How Physical Punishment Affects The Mental Health Of Children

According to the United Nations, any punishment involving the use of physical force, no matter how light, that causes discomfort to the child can be termed corporal punishment.

Even non-physical forms of punishment can be degrading. These too are included under corporal punishment. These often accompany physical discipline, including punishments, which humiliate, threaten, scare or ridicule the child.


Attempts at physically disciplining the child do little to improve their behaviour.  Over time, it can lead to emotional, academic and behavioural problems. Spanking children does not teach them right from wrong, as they haven’t understood the need to do the right thing in the future. 

They would be on their best behaviour when the adult is around but do whatever they want during their absence. Parents who use physical punishment on their children may also teach them that it is okay to resolve conflicts with violence. 

Spanking a child will also elevate aggression levels, and the relationship quality between parent and child will diminish. Physical discipline further has the potential to escalate into abuse.

UNICEF’s data shows that one in two children aged 6-17 years live in countries where corporal punishment in schools is not prohibited. The prevalence of physical punishments was more than 70% in Africa and Central America and over 60% in Eastern Mediterranean and South-East Asia. It is more commonly used at primary and secondary school levels.

Effect on Mental Health:

Children experiencing violence during their formative years will often see permanent impacts on their mindset. Adults with chronic mental health disorders and emotional instability have suffered from physical abuse in childhood.

Any form of corporal punishment has the capacity to trigger psychological responses. Apart from experiencing emotions like pain, sadness, fear, anger, shame and guilt, being threatened also leads to physiological stress. This is a wake-up call to countries like India, where spanking is a socially acceptable form of punishment.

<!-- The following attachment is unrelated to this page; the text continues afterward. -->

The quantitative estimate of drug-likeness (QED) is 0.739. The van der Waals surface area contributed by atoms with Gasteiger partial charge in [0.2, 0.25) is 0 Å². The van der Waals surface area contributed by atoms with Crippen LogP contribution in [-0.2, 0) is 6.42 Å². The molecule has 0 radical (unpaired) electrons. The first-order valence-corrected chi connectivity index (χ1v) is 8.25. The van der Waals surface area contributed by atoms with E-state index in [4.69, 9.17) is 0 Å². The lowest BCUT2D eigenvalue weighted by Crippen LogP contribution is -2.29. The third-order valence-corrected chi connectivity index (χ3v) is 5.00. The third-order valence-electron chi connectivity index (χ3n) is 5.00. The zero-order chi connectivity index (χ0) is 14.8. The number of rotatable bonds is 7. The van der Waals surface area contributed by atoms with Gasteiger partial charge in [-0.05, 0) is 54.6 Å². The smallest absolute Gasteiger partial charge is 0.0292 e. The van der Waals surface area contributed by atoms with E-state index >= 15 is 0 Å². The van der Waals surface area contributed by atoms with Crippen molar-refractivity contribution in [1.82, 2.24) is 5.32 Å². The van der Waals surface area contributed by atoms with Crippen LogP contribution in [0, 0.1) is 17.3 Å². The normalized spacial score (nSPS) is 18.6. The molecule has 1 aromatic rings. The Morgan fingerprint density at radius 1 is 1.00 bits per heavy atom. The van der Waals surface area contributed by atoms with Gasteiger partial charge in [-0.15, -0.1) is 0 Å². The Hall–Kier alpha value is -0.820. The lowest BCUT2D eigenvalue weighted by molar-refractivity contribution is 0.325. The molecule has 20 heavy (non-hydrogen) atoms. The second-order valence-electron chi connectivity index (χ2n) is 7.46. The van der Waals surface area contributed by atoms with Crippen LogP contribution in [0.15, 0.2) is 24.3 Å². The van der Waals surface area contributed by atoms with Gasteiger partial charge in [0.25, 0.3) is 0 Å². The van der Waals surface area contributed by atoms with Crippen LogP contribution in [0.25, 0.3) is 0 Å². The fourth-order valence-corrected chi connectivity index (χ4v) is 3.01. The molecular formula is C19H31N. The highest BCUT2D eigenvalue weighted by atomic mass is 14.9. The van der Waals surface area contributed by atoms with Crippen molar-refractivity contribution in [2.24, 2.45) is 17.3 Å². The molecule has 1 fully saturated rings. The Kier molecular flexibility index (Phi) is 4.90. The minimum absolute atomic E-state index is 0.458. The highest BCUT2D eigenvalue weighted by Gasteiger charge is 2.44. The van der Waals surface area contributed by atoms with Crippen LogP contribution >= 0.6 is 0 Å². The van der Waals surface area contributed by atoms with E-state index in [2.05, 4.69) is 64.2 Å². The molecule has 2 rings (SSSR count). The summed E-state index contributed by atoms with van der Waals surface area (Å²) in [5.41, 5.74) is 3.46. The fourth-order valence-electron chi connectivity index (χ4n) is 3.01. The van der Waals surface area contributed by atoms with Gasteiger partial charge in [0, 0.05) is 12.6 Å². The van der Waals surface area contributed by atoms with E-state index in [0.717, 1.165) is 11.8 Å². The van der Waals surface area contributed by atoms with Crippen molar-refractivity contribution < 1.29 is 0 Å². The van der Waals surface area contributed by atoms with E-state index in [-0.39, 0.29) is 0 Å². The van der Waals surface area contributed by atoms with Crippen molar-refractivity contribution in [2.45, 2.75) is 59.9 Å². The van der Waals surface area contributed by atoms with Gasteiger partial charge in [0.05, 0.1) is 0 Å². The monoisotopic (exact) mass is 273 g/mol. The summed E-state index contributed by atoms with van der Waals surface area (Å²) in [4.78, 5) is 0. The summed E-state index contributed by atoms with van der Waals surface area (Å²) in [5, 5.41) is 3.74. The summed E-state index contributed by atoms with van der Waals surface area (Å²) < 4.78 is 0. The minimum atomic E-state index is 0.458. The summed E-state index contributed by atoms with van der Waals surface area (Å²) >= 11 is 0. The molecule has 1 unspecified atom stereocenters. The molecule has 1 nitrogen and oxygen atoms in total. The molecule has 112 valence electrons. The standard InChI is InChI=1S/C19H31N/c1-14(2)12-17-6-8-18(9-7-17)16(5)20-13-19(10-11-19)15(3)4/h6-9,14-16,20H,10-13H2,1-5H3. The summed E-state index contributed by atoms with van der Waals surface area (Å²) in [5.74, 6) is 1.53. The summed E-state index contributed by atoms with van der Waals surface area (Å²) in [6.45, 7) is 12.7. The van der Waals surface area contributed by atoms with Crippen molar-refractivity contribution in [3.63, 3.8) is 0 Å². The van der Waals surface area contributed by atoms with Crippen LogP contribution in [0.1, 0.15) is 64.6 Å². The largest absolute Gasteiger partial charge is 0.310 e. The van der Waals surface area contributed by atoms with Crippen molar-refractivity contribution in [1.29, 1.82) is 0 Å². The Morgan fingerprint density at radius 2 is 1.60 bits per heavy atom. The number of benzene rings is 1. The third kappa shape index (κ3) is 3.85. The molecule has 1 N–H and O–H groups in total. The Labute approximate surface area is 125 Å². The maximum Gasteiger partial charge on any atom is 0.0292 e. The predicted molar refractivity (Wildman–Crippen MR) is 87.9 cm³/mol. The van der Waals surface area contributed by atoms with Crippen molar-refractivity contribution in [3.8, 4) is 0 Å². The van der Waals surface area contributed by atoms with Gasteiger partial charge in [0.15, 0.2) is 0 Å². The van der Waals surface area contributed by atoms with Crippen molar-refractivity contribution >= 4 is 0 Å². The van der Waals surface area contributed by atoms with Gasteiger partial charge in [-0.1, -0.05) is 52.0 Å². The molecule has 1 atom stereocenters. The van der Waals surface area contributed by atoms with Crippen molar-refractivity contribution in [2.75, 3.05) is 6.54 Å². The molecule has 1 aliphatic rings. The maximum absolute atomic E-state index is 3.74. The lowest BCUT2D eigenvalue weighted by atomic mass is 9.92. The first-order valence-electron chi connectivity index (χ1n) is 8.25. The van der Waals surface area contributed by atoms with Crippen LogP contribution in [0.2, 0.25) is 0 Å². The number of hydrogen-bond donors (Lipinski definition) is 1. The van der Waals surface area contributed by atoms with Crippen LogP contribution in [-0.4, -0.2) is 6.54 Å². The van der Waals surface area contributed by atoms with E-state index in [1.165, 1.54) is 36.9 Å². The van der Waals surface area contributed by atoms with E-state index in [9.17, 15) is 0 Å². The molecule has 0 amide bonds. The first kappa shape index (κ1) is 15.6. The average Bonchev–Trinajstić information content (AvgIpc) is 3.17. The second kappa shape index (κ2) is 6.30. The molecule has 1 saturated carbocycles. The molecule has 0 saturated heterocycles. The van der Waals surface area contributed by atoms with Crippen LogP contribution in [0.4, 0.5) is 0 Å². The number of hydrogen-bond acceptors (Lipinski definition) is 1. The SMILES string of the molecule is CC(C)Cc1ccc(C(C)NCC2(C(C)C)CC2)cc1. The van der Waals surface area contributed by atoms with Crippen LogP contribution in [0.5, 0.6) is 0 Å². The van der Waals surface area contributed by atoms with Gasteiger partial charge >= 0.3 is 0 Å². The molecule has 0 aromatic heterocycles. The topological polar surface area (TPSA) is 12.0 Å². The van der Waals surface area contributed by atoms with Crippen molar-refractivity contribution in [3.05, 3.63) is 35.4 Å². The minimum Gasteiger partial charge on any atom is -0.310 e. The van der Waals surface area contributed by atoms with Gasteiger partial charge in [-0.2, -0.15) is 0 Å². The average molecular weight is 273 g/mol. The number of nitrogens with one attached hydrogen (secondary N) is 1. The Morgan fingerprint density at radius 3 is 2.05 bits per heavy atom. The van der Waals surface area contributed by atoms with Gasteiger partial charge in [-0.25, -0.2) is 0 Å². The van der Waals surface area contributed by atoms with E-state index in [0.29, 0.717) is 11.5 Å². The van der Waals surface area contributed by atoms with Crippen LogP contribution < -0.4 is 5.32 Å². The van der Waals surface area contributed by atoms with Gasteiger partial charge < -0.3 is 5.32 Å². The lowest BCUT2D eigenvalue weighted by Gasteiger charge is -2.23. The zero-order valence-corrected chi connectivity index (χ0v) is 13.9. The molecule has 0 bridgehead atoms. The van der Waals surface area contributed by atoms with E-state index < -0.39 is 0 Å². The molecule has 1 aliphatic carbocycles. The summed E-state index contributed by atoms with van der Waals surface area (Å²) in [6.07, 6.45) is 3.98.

Children who experience physical punishment tend to exhibit extreme hormonal reactivity to stress that overloads their biological systems, including nervous, cardiovascular and nutritional systems, and changes function and structure of the brain.

Despite being widely acceptable, spanking affects the brain the same way as severe abuse, thereby undermining the oft-cited argument that less severe forms of punishment are somehow okay.

Aside from mental health disorders, corporal punishment also leads to a range of adverse outcomes. These outcomes can be both immediate and long-term:

  • Physical harm that results in children being injured or disabled
  • Behavioural and anxiety disorders
  • Excessive display of aggression
  • Depression and low self-esteem
  • Self-harm and attempts at suicide
  • Alcohol and drug dependency 
  • Negatively impacts cognitive development
  • Reduced academic success and higher chances of being a school dropout
  • Irreversible damage to family relationships as the child feels rejected, hurt and frightened


Discipline should be about teaching them to control themselves, instead of parents controlling kids. Some more effective alternatives to corporal punishment would be: 

  • Take away certain privileges, such as the child’s favourite toy, for 24 hours, or more or less. 
  • If it’s a younger child, give them a time-out. 
  • If your child hurts someone, give them an extra chore to make amends.
  • Teach them about logical consequences. If your kids break something, make them do odd jobs for money to fix it.

Inflicting corporal punishment amounts to the violation of a child’s rights. It infringes on their right to be protected from violence, right to be treated with dignity, and right to freedom from torture and other inhuman or degrading forms of punishment.

While adults are guaranteed legal protection from assault, most children do not enjoy this safeguard. Prohibiting corporal punishment ensures that children are entitled to equal protection under the law just as adults are. As the most vulnerable members of society, children need more, not less, protection from violence. At the end, it’s not just about their rights, but also about their welfare, which is what these rights are there to promote.

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